The SECURE Act was passed late last year and includes sweeping changes to retirement plans, requiring many people to review—and possibly change—their beneficiary designations and/or estate plans. This column addresses general estate planning topics and is not meant as actual legal advice.
1. What is the SECURE Act?
The Setting Every Community Up for Retirement Enhancement Act—or “SECURE Act”—is a new law that was enacted on December 20, 2019, taking effect on January 1, 2020. It includes major changes for individuals with retirement plans (such as IRAs, 401Ks, and 403Bs), as well as several changes to the way employer-sponsored plans are administered. To pay for the new law, which calls for over $1.7 trillion of spending, the law effectively eliminates the “Stretch IRA” and accelerates distributions of tax-deferred retirement plans after the death of the plan participant.
2. What led to the passage of the SECURE Act late last year?
The SECURE Act was a bipartisan effort to address the growing concern that too many Americans are not saving enough for retirement. One in three Americans has less than $5,000 in retirement savings, and the median household retirement savings is only $50,000. Congress’s goal was to provide incentives and make it easier for businesses to offer retirement plans to their employees, as well as to allow more people to participate in tax-advantaged retirement plans and for longer periods of time.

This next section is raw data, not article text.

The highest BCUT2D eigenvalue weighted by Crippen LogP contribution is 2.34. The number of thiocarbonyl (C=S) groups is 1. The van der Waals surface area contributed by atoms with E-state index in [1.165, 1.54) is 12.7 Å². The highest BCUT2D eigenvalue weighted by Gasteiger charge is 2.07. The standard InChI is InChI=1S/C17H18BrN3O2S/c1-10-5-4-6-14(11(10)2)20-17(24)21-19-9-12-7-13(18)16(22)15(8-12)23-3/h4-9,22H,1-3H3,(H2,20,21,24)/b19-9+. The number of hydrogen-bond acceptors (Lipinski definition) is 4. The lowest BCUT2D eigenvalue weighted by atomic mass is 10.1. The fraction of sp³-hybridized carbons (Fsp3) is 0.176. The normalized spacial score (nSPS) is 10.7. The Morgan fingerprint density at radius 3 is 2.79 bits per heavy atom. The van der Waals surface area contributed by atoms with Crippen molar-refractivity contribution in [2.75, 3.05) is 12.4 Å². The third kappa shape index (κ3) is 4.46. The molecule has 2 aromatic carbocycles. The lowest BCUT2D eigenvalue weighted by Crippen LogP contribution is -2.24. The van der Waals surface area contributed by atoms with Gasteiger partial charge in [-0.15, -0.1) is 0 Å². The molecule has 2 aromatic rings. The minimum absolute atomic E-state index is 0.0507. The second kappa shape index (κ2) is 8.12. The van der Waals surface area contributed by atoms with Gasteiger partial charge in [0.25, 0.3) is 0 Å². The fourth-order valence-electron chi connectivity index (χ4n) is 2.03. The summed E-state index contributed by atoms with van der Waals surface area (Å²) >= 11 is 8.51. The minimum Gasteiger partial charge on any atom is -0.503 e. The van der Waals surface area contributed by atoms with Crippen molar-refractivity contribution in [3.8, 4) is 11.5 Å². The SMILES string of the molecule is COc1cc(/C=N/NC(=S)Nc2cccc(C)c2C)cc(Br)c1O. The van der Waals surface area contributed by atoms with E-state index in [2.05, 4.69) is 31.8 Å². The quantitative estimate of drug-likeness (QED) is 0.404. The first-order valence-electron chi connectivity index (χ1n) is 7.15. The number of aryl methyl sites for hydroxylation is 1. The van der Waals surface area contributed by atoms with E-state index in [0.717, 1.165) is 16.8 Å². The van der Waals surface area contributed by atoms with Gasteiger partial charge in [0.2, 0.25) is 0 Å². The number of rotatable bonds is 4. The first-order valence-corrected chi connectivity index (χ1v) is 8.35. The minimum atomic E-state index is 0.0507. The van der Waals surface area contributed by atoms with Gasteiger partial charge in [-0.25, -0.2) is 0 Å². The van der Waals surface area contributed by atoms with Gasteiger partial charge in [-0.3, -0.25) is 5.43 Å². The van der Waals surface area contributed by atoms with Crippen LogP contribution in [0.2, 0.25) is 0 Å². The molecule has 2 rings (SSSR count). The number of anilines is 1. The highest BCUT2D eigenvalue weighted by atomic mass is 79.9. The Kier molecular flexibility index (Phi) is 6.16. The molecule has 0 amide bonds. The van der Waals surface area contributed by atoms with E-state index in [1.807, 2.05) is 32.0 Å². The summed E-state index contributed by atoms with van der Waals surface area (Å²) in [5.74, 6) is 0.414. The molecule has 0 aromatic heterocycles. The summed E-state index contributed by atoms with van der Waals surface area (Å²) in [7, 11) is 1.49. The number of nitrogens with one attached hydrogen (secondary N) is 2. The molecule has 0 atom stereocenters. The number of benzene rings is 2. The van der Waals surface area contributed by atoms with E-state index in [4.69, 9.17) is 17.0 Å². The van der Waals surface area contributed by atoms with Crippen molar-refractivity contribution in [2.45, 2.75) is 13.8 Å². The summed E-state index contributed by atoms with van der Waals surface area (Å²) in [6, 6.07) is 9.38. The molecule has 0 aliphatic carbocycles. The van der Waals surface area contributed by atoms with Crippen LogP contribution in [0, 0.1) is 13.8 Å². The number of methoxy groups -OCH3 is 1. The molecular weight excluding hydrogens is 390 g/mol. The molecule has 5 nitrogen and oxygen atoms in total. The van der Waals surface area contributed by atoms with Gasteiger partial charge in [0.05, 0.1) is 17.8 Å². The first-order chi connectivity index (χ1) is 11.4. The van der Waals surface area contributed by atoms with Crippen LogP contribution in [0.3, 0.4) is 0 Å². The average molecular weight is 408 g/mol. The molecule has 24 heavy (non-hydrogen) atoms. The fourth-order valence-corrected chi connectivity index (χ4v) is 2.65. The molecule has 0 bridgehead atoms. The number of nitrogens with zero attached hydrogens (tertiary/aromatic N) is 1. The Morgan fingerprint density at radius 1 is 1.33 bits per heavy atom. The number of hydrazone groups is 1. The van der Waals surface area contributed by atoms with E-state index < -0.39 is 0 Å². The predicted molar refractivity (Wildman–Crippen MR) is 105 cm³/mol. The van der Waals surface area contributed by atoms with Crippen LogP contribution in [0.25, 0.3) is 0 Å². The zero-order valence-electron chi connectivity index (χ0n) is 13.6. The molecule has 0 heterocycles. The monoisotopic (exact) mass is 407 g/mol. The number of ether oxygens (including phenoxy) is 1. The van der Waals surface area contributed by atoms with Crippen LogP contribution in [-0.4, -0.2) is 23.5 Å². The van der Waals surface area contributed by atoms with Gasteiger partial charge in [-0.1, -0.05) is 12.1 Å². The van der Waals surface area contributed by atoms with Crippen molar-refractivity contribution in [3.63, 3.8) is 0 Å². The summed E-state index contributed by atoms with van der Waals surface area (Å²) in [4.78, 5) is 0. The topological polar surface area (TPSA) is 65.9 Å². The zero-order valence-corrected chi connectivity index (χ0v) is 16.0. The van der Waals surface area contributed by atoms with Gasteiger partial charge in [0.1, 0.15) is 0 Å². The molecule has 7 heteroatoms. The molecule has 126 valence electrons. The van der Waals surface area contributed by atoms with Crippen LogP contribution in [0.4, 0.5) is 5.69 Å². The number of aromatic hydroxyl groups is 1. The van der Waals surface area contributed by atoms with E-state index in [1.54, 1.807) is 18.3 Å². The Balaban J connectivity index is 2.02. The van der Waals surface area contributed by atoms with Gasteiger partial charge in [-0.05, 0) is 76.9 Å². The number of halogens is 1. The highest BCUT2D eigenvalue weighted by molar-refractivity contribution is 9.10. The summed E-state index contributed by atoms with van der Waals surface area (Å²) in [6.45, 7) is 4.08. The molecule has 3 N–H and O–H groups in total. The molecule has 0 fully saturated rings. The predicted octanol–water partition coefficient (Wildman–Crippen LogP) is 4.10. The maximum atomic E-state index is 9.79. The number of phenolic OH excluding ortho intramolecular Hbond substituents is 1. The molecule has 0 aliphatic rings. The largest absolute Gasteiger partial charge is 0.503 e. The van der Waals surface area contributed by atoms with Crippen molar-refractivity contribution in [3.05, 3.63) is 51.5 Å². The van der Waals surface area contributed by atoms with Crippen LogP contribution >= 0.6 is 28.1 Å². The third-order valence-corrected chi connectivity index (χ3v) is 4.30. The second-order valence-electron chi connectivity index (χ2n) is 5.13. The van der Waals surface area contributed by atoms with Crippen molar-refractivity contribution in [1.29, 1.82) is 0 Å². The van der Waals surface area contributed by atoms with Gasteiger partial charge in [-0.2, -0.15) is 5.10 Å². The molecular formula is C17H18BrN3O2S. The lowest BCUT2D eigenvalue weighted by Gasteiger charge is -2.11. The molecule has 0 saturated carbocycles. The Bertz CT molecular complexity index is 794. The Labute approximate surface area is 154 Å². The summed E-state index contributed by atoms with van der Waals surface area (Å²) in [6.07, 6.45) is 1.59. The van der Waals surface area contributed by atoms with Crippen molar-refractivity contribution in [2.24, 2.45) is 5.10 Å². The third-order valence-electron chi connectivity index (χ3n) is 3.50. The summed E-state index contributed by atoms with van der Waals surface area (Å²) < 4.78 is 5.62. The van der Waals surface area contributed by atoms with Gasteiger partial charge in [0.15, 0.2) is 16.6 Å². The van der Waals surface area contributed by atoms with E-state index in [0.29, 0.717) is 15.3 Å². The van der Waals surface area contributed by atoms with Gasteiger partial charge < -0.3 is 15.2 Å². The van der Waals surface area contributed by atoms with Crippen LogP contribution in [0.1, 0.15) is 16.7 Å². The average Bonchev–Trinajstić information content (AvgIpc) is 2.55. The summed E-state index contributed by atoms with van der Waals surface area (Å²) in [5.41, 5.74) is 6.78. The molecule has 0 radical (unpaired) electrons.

3. How does this law encourage people to save more for retirement?
Certain part-time employees are now allowed to participate in employer-sponsored retirement plans. Although not every part-timer will be able—or can afford—to take advantage of this, it will certainly be helpful for people who have multiple part-time jobs, people just entering the workforce, or those who are scaling back hours as they near retirement.
Additionally, it is not uncommon to delay retirement and continue working well into your 70s. Before the SECURE Act, individuals were prohibited from making retirement plan contributions past the age of 70½. Now, there is no age limit on contributions to a Traditional IRA, allowing more time to save and invest on a pre-tax basis.
The law also delays depletion of retirement accounts. Historically, retirement plan participants were required to take minimum distributions each year starting at age 70½. The SECURE Act increases that start date to age 72, allowing retirement accounts to keep growing and deferring taxable distributions for a little while longer.
4. The new law regarding inherited IRAs requires payout within 10 years. What does this mean?